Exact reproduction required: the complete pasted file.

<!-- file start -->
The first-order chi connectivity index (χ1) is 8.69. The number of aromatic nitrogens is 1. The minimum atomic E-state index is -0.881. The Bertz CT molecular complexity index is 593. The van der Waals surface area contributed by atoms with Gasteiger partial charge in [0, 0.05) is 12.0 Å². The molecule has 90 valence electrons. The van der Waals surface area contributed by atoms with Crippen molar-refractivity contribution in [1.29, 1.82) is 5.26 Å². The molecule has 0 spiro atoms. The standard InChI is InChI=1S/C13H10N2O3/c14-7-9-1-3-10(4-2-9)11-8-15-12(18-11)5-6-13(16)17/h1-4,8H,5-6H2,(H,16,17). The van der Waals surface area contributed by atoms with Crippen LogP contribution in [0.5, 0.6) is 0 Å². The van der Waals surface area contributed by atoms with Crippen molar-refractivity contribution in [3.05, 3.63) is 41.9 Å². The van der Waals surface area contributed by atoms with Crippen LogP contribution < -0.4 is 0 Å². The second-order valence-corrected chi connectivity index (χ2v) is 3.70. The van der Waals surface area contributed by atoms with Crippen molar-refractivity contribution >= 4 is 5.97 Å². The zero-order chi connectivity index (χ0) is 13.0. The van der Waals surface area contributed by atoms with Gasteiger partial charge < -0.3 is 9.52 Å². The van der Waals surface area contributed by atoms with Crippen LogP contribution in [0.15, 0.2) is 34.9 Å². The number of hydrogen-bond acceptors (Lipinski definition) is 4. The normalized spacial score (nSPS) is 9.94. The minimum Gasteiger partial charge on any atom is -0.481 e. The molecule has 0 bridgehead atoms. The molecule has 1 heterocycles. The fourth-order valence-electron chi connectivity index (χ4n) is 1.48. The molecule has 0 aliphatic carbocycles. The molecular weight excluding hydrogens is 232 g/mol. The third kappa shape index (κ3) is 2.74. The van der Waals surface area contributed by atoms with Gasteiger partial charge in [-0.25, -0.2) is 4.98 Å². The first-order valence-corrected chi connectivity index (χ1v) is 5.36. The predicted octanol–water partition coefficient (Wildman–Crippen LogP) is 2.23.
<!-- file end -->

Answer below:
The first-order chi connectivity index (χ1) is 8.69. The number of aromatic nitrogens is 1. The minimum atomic E-state index is -0.881. The Bertz CT molecular complexity index is 593. The van der Waals surface area contributed by atoms with Gasteiger partial charge in [0, 0.05) is 12.0 Å². The molecule has 90 valence electrons. The van der Waals surface area contributed by atoms with Crippen molar-refractivity contribution in [1.29, 1.82) is 5.26 Å². The molecule has 0 spiro atoms. The standard InChI is InChI=1S/C13H10N2O3/c14-7-9-1-3-10(4-2-9)11-8-15-12(18-11)5-6-13(16)17/h1-4,8H,5-6H2,(H,16,17). The van der Waals surface area contributed by atoms with Crippen LogP contribution in [0.5, 0.6) is 0 Å². The van der Waals surface area contributed by atoms with Crippen molar-refractivity contribution in [3.05, 3.63) is 41.9 Å². The van der Waals surface area contributed by atoms with Crippen LogP contribution < -0.4 is 0 Å². The second-order valence-corrected chi connectivity index (χ2v) is 3.70. The van der Waals surface area contributed by atoms with Crippen molar-refractivity contribution >= 4 is 5.97 Å². The zero-order chi connectivity index (χ0) is 13.0. The van der Waals surface area contributed by atoms with Gasteiger partial charge < -0.3 is 9.52 Å². The van der Waals surface area contributed by atoms with Crippen LogP contribution in [0.15, 0.2) is 34.9 Å². The number of hydrogen-bond acceptors (Lipinski definition) is 4. The normalized spacial score (nSPS) is 9.94. The minimum Gasteiger partial charge on any atom is -0.481 e. The molecule has 0 bridgehead atoms. The molecule has 1 heterocycles. The fourth-order valence-electron chi connectivity index (χ4n) is 1.48. The molecule has 0 aliphatic carbocycles. The molecular weight excluding hydrogens is 232 g/mol. The third kappa shape index (κ3) is 2.74. The van der Waals surface area contributed by atoms with Gasteiger partial charge in [-0.25, -0.2) is 4.98 Å². The first-order valence-corrected chi connectivity index (χ1v) is 5.36. The predicted octanol–water partition coefficient (Wildman–Crippen LogP) is 2.23.